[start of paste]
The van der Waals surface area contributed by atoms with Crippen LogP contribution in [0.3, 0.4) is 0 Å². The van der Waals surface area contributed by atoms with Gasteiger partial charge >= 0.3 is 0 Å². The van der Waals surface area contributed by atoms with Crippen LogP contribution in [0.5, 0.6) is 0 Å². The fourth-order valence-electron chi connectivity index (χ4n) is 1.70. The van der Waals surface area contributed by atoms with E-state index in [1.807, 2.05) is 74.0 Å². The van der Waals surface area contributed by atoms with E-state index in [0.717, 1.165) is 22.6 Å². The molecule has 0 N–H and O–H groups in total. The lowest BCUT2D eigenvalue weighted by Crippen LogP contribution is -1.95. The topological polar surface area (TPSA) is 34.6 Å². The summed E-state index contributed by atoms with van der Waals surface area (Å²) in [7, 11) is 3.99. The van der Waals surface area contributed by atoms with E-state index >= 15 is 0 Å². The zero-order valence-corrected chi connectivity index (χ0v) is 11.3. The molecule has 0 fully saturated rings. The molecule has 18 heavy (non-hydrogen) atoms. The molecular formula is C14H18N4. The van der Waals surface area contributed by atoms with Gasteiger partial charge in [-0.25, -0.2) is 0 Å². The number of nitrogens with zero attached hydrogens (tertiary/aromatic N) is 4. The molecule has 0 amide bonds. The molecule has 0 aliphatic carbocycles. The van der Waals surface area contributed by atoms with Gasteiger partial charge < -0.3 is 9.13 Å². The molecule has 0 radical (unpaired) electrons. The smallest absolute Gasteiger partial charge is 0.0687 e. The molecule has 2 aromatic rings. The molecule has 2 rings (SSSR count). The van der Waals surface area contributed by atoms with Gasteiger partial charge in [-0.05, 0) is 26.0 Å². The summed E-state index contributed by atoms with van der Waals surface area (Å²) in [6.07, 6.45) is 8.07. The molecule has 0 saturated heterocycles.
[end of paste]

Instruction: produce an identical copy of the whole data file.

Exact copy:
The van der Waals surface area contributed by atoms with Crippen LogP contribution in [0.3, 0.4) is 0 Å². The van der Waals surface area contributed by atoms with Gasteiger partial charge >= 0.3 is 0 Å². The van der Waals surface area contributed by atoms with Crippen LogP contribution in [0.5, 0.6) is 0 Å². The fourth-order valence-electron chi connectivity index (χ4n) is 1.70. The van der Waals surface area contributed by atoms with E-state index in [1.807, 2.05) is 74.0 Å². The van der Waals surface area contributed by atoms with E-state index in [0.717, 1.165) is 22.6 Å². The molecule has 0 N–H and O–H groups in total. The lowest BCUT2D eigenvalue weighted by Crippen LogP contribution is -1.95. The topological polar surface area (TPSA) is 34.6 Å². The summed E-state index contributed by atoms with van der Waals surface area (Å²) in [7, 11) is 3.99. The van der Waals surface area contributed by atoms with E-state index >= 15 is 0 Å². The zero-order valence-corrected chi connectivity index (χ0v) is 11.3. The molecule has 0 fully saturated rings. The molecule has 18 heavy (non-hydrogen) atoms. The molecular formula is C14H18N4. The van der Waals surface area contributed by atoms with Gasteiger partial charge in [-0.25, -0.2) is 0 Å². The number of nitrogens with zero attached hydrogens (tertiary/aromatic N) is 4. The molecule has 0 amide bonds. The molecule has 0 aliphatic carbocycles. The van der Waals surface area contributed by atoms with Gasteiger partial charge < -0.3 is 9.13 Å². The molecule has 0 radical (unpaired) electrons. The smallest absolute Gasteiger partial charge is 0.0687 e. The molecule has 2 aromatic rings. The molecule has 2 rings (SSSR count). The van der Waals surface area contributed by atoms with Gasteiger partial charge in [-0.05, 0) is 26.0 Å². The summed E-state index contributed by atoms with van der Waals surface area (Å²) in [6.07, 6.45) is 8.07. The molecule has 0 saturated heterocycles.